In high school, I was on the school newspaper, writing —what else?— book reviews, and in college, my beat was the theater and drama department. It wasn’t until I was a true adult, with a family of my own that I seriously contemplated writing a novel. Even then, I had no desire to submit the manuscript anywhere. They were written mostly for my own edification—and the entertainment of friends—and also to get the story out of my head so I could go on to something else.
My submitting a novel anywhere only happened because a coworker dared me to send the manuscript of the story becoming Book 2 of the GodChosen series to a publisher. I went to a local bookstore and asked a clerk to look up the address for a certain publisher in their catalogue. I sent the story to the address she gave me. It was rejected, because the publisher’s genre was for children’s novels. The clerk wasn’t very alert; she gave me the address of the wrong publisher. They asked if I had such a story. I replied I did. They asked to see it. I sat down and wrote the story becoming Spacedogs’ Best Friend, later released as Hot Diggity Spacedogs.
More about that another day. Right now, back to the GodChosen...
The Twilight of the GodChosen has an unusual history in that, as mentioned above, it’s Part 2 of an earlier series. GodChosen, Part 1, is the story of a man told by the gods he’s to be the father of a dynasty that will rule the planet Arcanis for 3000 years. Twilight is about the man who brings about the end of that dynasty.
Part 1 is a sword and sorcery saga; Part 2 has been classified as Science Fiction, space opera, and futuristic romance. It’s all those to be sure, but it’s something more. It’s the story of a friendship between two men … a bromance if you will, the “Buddy Story” of a haughty Arcanian prince who’s recently bitten the dust and the upstart Terran youngster who becomes his best friend, as well as the extent to which each will go in the name of that friendship.
In each of the seven stories in the series, this is pointed out, even in the novels in which either doesn’t figure prominently.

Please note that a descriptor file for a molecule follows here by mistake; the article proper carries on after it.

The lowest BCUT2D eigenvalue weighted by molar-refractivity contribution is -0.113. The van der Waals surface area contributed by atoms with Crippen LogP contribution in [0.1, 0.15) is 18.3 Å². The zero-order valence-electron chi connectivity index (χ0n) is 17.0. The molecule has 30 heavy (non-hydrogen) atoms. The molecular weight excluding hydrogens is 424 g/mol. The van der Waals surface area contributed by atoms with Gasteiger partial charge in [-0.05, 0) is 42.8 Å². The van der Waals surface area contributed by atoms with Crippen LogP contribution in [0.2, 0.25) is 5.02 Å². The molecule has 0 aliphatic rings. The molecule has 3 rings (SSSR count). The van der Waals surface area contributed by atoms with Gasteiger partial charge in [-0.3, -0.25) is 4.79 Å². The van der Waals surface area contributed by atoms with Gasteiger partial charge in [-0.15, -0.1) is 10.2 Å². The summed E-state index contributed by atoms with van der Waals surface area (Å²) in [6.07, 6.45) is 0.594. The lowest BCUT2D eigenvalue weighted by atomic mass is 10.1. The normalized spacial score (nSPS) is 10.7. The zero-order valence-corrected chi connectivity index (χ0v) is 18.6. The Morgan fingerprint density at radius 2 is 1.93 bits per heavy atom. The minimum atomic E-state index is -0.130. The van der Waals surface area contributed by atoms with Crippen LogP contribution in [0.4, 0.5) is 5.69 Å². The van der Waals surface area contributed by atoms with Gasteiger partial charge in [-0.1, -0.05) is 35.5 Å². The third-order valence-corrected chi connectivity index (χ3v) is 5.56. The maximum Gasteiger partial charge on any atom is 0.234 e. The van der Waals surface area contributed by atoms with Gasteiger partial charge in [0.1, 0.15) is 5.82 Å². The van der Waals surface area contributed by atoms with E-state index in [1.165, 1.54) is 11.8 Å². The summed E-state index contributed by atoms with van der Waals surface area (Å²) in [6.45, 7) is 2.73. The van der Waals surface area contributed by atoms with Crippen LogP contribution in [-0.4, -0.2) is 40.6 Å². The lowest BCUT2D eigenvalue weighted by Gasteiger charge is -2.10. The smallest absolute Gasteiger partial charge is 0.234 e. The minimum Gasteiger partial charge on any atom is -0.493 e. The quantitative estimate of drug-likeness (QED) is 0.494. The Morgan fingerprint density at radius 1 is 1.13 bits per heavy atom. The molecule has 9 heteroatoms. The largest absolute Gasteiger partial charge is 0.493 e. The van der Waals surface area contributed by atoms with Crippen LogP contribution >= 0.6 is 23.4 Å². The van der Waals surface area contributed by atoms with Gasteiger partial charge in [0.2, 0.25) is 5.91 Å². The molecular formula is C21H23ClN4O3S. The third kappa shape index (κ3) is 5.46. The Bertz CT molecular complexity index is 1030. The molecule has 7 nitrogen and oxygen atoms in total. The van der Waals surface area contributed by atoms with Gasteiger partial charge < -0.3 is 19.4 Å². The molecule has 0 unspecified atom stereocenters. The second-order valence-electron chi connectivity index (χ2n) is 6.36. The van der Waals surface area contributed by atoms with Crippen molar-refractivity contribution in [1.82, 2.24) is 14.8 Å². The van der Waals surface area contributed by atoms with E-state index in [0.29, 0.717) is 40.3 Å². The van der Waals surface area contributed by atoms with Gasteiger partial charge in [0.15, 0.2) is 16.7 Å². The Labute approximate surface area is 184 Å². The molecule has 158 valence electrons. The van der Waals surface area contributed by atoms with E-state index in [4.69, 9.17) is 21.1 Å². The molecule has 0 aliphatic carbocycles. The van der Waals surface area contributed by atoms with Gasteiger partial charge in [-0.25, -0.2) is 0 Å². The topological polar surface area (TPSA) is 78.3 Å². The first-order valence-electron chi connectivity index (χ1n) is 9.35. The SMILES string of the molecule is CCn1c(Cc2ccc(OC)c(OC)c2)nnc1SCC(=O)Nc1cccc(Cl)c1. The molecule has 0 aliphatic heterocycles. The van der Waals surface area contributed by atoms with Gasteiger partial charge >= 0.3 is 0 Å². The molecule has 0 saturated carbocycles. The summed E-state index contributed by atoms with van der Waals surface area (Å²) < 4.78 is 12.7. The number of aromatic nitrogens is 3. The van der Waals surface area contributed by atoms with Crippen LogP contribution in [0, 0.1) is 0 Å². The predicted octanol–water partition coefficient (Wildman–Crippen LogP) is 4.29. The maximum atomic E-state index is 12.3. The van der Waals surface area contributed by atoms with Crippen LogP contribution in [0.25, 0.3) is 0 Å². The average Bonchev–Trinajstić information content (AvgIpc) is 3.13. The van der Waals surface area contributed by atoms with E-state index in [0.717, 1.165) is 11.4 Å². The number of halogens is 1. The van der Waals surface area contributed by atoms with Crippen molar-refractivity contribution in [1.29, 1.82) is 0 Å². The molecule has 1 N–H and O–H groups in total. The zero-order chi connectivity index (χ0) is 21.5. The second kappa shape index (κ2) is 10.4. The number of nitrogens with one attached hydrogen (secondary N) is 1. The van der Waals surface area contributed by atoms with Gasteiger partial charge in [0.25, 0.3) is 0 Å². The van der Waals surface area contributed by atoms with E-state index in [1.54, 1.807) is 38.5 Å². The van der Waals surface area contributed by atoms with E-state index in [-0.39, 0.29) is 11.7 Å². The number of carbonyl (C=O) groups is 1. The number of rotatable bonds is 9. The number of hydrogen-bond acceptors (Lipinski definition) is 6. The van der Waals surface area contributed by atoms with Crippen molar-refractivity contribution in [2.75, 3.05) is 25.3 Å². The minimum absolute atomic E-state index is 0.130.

For example, in the first novel, Noble Sinner, Miles Sheffield is five-years-old and is mentioned as a mere footnote. Twenty years later, in A Span of Longing, after two decades of being exiled and learning how the lowest of the low live, Aric finally meets his lover Elizabeth’s younger brother, and it isn’t so much a meeting as a collision. Within two minutes of their introduction, they’re duking it out, exchanging fisticuff, and beating each other into unconsciousness.
It takes a near-death experience to end their animosity, though along the way, they mellow a little toward each other. Aric remembers his long-ago relief at knowing he wouldn’t have to babysit a five-year-old during his parents’ visit to his planet, but realizes he’s now fulfilling that same position as he mentors the young Terran, and he wonders if this is how it feels to have a younger brother. When tragedy strikes, he’s there for Miles. When he decides to return to Arcanis and try to regain his citizenship, facing possible death in doing so, Miles is by his side, confident in his ability to prevent the latter from happening.
Aric and Miles are always there for each other. They may bicker and have their little flare-ups but—hey, don’t all couples?
The two might be called the Starsky and Hutch of the SF world. Their story spans almost 40 years…of fights, marriages, births, and deaths, laughter, despair, and sarcasm…plenty of sarcasm. Wives and kingdoms may come and go, but Miles is always there for Aric and vice versa. As the old song says, Wherever we go, whatever we do, we’re gonna go through it together. (Thank you, Stephen Sondheim!)
In A Fistful of Redemption, the two are going on one last adventure. It may not be the one they expect but it’s definitely appropriate. Friends to the End and all that. This time, it’s about forgiveness and regaining one’s mental equilibrium after a devastating tragedy, a tragedy each man believes he might have prevented if he’d been more caring and considerate of his wife and children. Now, Aric has to learn to forgive himself before he can accept the happiness being offered to him while Miles’ redemption has to come through the Terran courts.
After this, I insist Aric kan Ingan and Miles Sheffield will settle down. After all, they’re both grandfathers now, but being the friends they are, when one finally rides off into the sunset, undoubtedly the other will be running to catch up.
A Fistful of Redemption, Book 7 of The Twilight of the GodChosen, is published by Aethon Books. It is available in Kindle and paperback through amazon.com
FInd out more about Toni:
Amazon Author’s Page:
Since the publication of her first novel in 1989, Toni divides her time between writing SF/Fantasy under her own name and romance/paranormal/adventures under the pseudonyms Tony-Paul de Vissage, Icy Snow Blackstone, and TS Snow. She is also on the review staff of the New York Journal of Books, is an amazon reviewer, and is in the 1% of reviewers for Goodreads. In 2016, she was named a Professional Reader by netgalley.com.
Currently, Toni has written 85 novels, with 79 of them having been published. This includes several series.